With a history stretching back two centuries, Pirelli has become one of the most recognized automotive brands in the world, its tires synonymous with performance. Founded by 24-year-old engineer Giovanni Battista Pirelli in 1872, his company Pirelli & C in Milan first produced insulated telegraph cable (1879) and underwater telegraph cable (1886) before adding bicycle tires in 1890. Pirelli's first pneumatic (air filled and made with reinforced rubber) passenger car tires came off the production line in 1901, the beginnings of what would become a storied history filled with innovation and success.
A huge part of that success has been achieved through Pirelli's focus on performance and racing tires. Starting with the Superflex Stella Bianca racing tire in 1927, Pirelli rubber was used on the cars of legendary drivers including Tazio Nuvolari, Alberto Ascari, and the great five-time Formula One world champion Juan Manuel Fangio. Pirelli has also had a long, off-and-on association with Formula One racing and in 2011 returned to the series as its sole tire supplier after a 20-year absence.
Pirelli also continued to develop tires for the street, and in the 1950s it turned its full attention to developing its Cinturato radial tire that still soldiers on today after decades of development. It became so focused on the Cinturato that it stopped producing racing tires all together for several decades. But in 1963 it started a relationship that would help transform both Pirelli and the farm tractor maker turned fledgling Italian carmaker it would partner with: Lamborghini.
The early years: 1963-70
The partnership between Pirelli and Lamborghini started with a question. Ferruccio Lamborghini asked Pirelli to equip his first ever car, the 350 GTV, and the rest as they say, is a 50-year history. The car was launched at the Turin Motor Show using Pirelli's Cinturato HS tire (High Speed). The production model, dubbed the 350 GT, also used the Cinturato HS, which was rated at speeds of up to 150 mph. Both the 350 GTV and GT were presented at the Geneva Motor Show, which only helped Pirelli's recognition with other sports and super car companies.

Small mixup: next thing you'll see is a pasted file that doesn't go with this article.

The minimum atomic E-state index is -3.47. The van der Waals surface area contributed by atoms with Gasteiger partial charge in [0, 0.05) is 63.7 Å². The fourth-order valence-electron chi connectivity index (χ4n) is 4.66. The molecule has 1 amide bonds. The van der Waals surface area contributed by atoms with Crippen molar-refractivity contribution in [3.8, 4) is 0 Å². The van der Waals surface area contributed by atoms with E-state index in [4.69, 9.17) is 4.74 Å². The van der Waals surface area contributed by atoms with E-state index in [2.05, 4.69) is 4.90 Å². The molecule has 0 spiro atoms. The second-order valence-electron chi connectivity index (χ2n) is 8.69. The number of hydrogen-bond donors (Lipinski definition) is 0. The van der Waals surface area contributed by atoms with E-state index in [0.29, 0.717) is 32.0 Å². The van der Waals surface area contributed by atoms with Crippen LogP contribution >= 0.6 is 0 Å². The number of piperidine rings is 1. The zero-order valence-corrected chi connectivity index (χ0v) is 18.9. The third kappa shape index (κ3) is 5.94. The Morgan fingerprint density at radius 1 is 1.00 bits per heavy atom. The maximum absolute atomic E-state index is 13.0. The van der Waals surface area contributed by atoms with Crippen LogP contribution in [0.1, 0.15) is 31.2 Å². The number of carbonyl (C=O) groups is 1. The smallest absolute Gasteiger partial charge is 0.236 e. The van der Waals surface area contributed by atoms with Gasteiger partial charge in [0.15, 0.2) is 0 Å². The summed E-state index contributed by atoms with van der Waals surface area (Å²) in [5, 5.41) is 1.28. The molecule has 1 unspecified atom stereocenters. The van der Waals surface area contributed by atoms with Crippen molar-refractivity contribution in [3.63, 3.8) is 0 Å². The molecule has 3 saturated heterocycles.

While the launch of Lamborghini's first car was historic, it was the legendary Miura in 1966 that would help set Lamborghini apart, and it would roll on Pirelli's latest Cinturato HS tire: the CN72. Providing a more comfortable and quiet ride, the CN72 design was used on all subsequent Lamborghini models including the Espada, appearing in 1968.
Lamborghini cars not only wore Pirelli tires, but they were also at the center of quite a few ad campaigns for the tire maker. One in particular was the 1970 advertisement for Pirelli original equipment featuring the Miura. The advertisement simply stated "The Miura chose Pirelli Cinturato."
Wanting a revised version of the CN72 for the Miura only a couple of years later, Pirelli developed the Cinturato CN73 in 225/70 VR 15 sizes. Not only was this the next tire in the 'series 70' lineup, but it also signaled a move towards a low profile tire that would be known as the P7 that would later be chosen by Lamborghini to use on its next supercar: the Countach.
The Countach (1974-90) was Lamborghini's answer to one-upping its famous Miura. Introduced at the 1971 Geneva Motor Show as a nameless beauty, it reportedly became Countach after a Piedmontese expression of amazement or wonder, which was said to be uttered by a Lamborghini worker who saw the car the night before it was introduced.
Pirelli, meanwhile, was busy developing a new type of tire, the wide radial (1974), which was requested by the Lancia rally racing team looking for a tire tough enough and with more grip to fit to its Lancia Stratos (most tires at the time were deemed too narrow to offer enough grip). The answer was a wide tire with a short sidewall, but with enough radial structure to support it all.
From 1986-88 Lamborghini produced one of its more unusual vehicles, the LM002 (4x4). This not only marked the beginning of Lamborghini and Pirelli in motorsport (at the 1988 Paris-Dakar Rally), but also helped usher in a new range of Pirelli tires: the Scorpion, which featured the use of Kevlar in the carcass structure and a new run-flat system.
Then in 1988, Pirelli's now famous P Zero ultra-low-profile tire tire helped mark Lamborghini's 25th anniversary as the rubber for the Countach 'Anniversary' edition.
The 1990s brought several significant successes for Pirelli and Lamborghini including: the 1990 arrival of the Diablo, which was fitted with Pirellis. The Diablo also starred in the Pirelli 'Mission Zero' film and was responsible for launching Pirelli's Winter Sottozero II in 2008. In 1994 the Pirelli P Zero range became available for worldwide distribution and a fixture on Lambos to come.
The Murcielago (2002) and the Gallardo (2003) both wore P Zero Rossos, and the new Aventador LP 700-4 Roadster features bespoke P Zero tires. And Lamborghini's 50th anniversary celebration car, the Veneno, features a specially-developed Pirelli tire wearing a similar red stripe used on P Zero Formula One tires.
On the motorsports front, in addition to Formula One, Pirelli is also the exclusive tire supplier of the Super Trofeo Lamborghini Blancpain series and the World Superbike Championship.
Pirelli and Lamborghini: two brands going extremely fast together for 50-years. Here's to another fast 50.